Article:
Back in July, City Council passed a temporary by-law to make masks mandatory in all enclosed public spaces. Many residents have embraced the move, but COVID-19 is still out there. With schools, businesses and services continuing to reopen, it’s crucial we all continue to do our part to reduce the spread.
Council made a number of changes to the mask by-law yesterday to make it even more effective. Here’s what’s changing and why:
- The by-law is extended until October 31
Around mid-July, the number of people diagnosed with COVID-19 in Ottawa started to rise. Trends in hospitalization also increased, and recently there have been outbreaks in childcare centres and workplaces.
The Temporary Mandatory Mask By-law is important for controlling the spread of COVID-19. Extending it into the fall will help limit the risks of infection while we build on our progress in reopening our economy. The City will review the by-law every two months or so and might extend it further based on the status of the pandemic.
The by-law still exempts young children and anyone with a disability or a medical condition such as breathing or cognitive difficulties that prevent them from wearing a mask safely. Anyone who is unable to put on or remove a mask without assistance is also exempt. Proof of an exemption is still not required.
The by-law will be updated to reflect that masks must be worn while in vehicles for hire, such as taxis, limousines and private transportation company vehicles. This amendment aligns Ottawa’s by-law with Ottawa Public Health’s letter of instruction to businesses issued on Monday, July 6.
2. Mandatory mask zones may be established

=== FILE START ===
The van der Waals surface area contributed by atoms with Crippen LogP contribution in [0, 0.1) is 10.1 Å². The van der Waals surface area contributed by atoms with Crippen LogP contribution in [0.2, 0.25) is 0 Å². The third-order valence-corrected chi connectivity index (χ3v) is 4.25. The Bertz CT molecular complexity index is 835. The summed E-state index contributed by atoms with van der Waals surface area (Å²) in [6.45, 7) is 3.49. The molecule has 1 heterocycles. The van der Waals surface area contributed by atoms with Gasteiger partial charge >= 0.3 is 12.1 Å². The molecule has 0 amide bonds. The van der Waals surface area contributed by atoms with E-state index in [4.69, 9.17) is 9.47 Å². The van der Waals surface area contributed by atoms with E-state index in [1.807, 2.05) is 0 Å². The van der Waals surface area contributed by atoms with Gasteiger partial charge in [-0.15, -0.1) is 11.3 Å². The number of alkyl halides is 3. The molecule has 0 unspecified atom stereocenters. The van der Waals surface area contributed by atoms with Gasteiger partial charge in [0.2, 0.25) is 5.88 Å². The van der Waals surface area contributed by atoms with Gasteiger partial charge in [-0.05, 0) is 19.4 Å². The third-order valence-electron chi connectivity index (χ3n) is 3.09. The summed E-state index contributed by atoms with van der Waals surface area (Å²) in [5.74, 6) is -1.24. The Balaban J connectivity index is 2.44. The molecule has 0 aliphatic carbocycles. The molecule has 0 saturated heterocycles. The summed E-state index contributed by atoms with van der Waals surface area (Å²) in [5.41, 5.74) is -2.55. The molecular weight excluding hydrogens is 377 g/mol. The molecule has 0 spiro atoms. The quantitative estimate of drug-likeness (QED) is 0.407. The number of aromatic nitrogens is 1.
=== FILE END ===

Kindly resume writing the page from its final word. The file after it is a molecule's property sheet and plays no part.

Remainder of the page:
Over the spring and summer, there have simply been too many large gatherings across Ottawa where residents were not wearing masks or maintaining a two-metre physical distance. Such gatherings present a high risk for virus transmission.
If such large gatherings continue in a specific area, the City can now establish a mandatory mask zone. Residents and visitors would be required to wear masks in any indoor or outdoor public spaces within the zone. The City could also establish rules whereby the zone would only be in effect on specific days of the week or during specific hours of the day.
Businesses are still in the process of reopening, including outdoor patios. The ability to establish mandatory mask zones, if necessary, will help us create a safe environment for residents to socialize and enjoy the outdoors while the weather is still on our side.
To determine whether a mandatory mask zone should be put in place, the City will consider:
- Confirmation from Ottawa’s Medical Officer of Health that it is a necessary public health and safety measure
- The number of incidents of high-risk behaviour, such as not wearing masks and not physically distancing while in a crowded area
- The size and dimensions of the area in question, and whether the public is able to maintain physical distance
If a mandatory mask zone is established, the City will notify residents and businesses 24 to 48 hours ahead of time.
Mandatory mask zones are not intended as a long-term solution. They would expire no more than 60 days after being enacted, depending on the circumstances.
3. Masks are now mandatory in enclosed common areas within an apartment or condo building
Residents and building operators have been reporting that masking has not been widely adopted in the common areas of apartment buildings and condos. This puts residents at risk, particularly those who are among the most vulnerable of the city’s population.
Condo and apartment building operators are now required to post prominent, clear signs with specific messaging about the by-law at all building entrances. By-law posters with prescribed messaging are available for printing. Building operators must also ensure alcohol-based hand rub is available at all entrances.
Masks should be used in addition to other protective measures, such as physical distancing, hand washing, not touching your eyes, nose, or mouth with unwashed hands, and staying home if you are sick.
Find out more about the use of masks in public spaces, including an FAQ and more details about who is not required to wear a mask or face covering.
Find out how to properly wear a mask, and where to purchase a mask at Ottawa Public Health.So much is uncertain in this time of COVID-19, and it’s easy to get caught up in all the unknowns. What we do know for sure is that wearing masks helps to reduce the spread of this virus. Please do everything you can to help prevent the spread of COVID-19 in our community. We will get through this pandemic by caring for our neighbours and looking out for each other.